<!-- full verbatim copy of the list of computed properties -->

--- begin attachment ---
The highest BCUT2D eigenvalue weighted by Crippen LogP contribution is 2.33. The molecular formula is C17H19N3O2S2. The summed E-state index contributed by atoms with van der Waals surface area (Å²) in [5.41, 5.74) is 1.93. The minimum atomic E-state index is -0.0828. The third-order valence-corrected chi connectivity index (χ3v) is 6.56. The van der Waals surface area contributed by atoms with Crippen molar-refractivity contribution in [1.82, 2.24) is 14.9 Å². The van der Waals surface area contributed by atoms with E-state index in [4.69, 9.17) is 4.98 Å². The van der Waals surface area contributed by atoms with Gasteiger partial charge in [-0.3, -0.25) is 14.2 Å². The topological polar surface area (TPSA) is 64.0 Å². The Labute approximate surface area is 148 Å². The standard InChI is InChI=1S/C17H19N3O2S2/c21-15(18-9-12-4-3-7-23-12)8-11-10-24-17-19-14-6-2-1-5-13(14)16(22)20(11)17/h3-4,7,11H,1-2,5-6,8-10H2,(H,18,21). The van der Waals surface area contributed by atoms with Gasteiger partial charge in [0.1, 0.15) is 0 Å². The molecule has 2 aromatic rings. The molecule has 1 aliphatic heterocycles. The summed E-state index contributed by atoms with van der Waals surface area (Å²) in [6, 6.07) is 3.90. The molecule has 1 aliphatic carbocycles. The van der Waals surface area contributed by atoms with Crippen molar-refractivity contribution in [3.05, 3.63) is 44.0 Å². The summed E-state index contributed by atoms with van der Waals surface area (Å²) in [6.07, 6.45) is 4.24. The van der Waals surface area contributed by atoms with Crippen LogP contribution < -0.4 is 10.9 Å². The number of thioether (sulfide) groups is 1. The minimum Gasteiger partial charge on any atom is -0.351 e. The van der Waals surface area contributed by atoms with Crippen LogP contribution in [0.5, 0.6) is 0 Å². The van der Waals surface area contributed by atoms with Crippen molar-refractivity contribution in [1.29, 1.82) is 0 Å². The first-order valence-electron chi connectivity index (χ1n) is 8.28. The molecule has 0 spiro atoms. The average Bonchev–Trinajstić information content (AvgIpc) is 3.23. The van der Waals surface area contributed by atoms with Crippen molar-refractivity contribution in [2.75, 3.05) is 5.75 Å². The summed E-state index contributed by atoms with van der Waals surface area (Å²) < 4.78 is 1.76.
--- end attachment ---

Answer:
The highest BCUT2D eigenvalue weighted by Crippen LogP contribution is 2.33. The molecular formula is C17H19N3O2S2. The summed E-state index contributed by atoms with van der Waals surface area (Å²) in [5.41, 5.74) is 1.93. The minimum atomic E-state index is -0.0828. The third-order valence-corrected chi connectivity index (χ3v) is 6.56. The van der Waals surface area contributed by atoms with Crippen molar-refractivity contribution in [1.82, 2.24) is 14.9 Å². The van der Waals surface area contributed by atoms with E-state index in [4.69, 9.17) is 4.98 Å². The van der Waals surface area contributed by atoms with Gasteiger partial charge in [-0.3, -0.25) is 14.2 Å². The topological polar surface area (TPSA) is 64.0 Å². The Labute approximate surface area is 148 Å². The standard InChI is InChI=1S/C17H19N3O2S2/c21-15(18-9-12-4-3-7-23-12)8-11-10-24-17-19-14-6-2-1-5-13(14)16(22)20(11)17/h3-4,7,11H,1-2,5-6,8-10H2,(H,18,21). The van der Waals surface area contributed by atoms with Gasteiger partial charge in [0.1, 0.15) is 0 Å². The molecule has 2 aromatic rings. The molecule has 1 aliphatic heterocycles. The summed E-state index contributed by atoms with van der Waals surface area (Å²) in [6, 6.07) is 3.90. The molecule has 1 aliphatic carbocycles. The van der Waals surface area contributed by atoms with Crippen molar-refractivity contribution in [3.05, 3.63) is 44.0 Å². The summed E-state index contributed by atoms with van der Waals surface area (Å²) in [6.07, 6.45) is 4.24. The van der Waals surface area contributed by atoms with Crippen LogP contribution < -0.4 is 10.9 Å². The number of thioether (sulfide) groups is 1. The minimum Gasteiger partial charge on any atom is -0.351 e. The van der Waals surface area contributed by atoms with Crippen LogP contribution in [0.5, 0.6) is 0 Å². The van der Waals surface area contributed by atoms with Crippen molar-refractivity contribution in [1.29, 1.82) is 0 Å². The first-order valence-electron chi connectivity index (χ1n) is 8.28. The molecule has 0 spiro atoms. The average Bonchev–Trinajstić information content (AvgIpc) is 3.23. The van der Waals surface area contributed by atoms with Crippen molar-refractivity contribution in [2.75, 3.05) is 5.75 Å². The summed E-state index contributed by atoms with van der Waals surface area (Å²) < 4.78 is 1.76.